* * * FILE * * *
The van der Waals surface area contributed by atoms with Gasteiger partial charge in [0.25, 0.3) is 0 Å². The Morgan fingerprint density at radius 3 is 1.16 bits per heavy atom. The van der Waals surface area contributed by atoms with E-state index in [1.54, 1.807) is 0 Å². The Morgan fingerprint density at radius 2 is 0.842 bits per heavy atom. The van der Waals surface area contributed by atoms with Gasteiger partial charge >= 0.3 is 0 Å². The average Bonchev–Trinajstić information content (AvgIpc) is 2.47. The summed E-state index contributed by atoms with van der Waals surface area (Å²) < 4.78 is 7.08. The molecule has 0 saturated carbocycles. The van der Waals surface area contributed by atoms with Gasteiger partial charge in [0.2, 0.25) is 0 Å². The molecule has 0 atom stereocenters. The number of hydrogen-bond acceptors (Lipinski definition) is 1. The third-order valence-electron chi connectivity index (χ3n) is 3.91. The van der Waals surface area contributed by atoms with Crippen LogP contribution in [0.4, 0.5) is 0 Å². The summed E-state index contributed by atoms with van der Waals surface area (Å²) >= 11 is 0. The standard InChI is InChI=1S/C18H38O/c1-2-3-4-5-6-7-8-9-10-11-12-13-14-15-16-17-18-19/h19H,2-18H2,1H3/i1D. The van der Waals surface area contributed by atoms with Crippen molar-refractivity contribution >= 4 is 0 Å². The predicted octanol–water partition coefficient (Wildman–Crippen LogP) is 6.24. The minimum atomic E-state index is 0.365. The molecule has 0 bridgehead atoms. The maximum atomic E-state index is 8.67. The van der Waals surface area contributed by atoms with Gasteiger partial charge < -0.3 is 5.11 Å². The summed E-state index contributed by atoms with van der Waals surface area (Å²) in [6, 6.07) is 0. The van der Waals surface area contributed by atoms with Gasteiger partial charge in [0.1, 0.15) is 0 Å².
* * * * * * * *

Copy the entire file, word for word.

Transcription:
The van der Waals surface area contributed by atoms with Gasteiger partial charge in [0.25, 0.3) is 0 Å². The Morgan fingerprint density at radius 3 is 1.16 bits per heavy atom. The van der Waals surface area contributed by atoms with E-state index in [1.54, 1.807) is 0 Å². The Morgan fingerprint density at radius 2 is 0.842 bits per heavy atom. The van der Waals surface area contributed by atoms with Gasteiger partial charge >= 0.3 is 0 Å². The average Bonchev–Trinajstić information content (AvgIpc) is 2.47. The summed E-state index contributed by atoms with van der Waals surface area (Å²) < 4.78 is 7.08. The molecule has 0 saturated carbocycles. The van der Waals surface area contributed by atoms with Gasteiger partial charge in [0.2, 0.25) is 0 Å². The molecule has 0 atom stereocenters. The number of hydrogen-bond acceptors (Lipinski definition) is 1. The third-order valence-electron chi connectivity index (χ3n) is 3.91. The van der Waals surface area contributed by atoms with Crippen LogP contribution in [0.4, 0.5) is 0 Å². The summed E-state index contributed by atoms with van der Waals surface area (Å²) >= 11 is 0. The standard InChI is InChI=1S/C18H38O/c1-2-3-4-5-6-7-8-9-10-11-12-13-14-15-16-17-18-19/h19H,2-18H2,1H3/i1D. The van der Waals surface area contributed by atoms with Crippen molar-refractivity contribution >= 4 is 0 Å². The predicted octanol–water partition coefficient (Wildman–Crippen LogP) is 6.24. The minimum atomic E-state index is 0.365. The molecule has 0 bridgehead atoms. The maximum atomic E-state index is 8.67. The van der Waals surface area contributed by atoms with Gasteiger partial charge < -0.3 is 5.11 Å². The summed E-state index contributed by atoms with van der Waals surface area (Å²) in [6, 6.07) is 0. The van der Waals surface area contributed by atoms with Gasteiger partial charge in [0.1, 0.15) is 0 Å².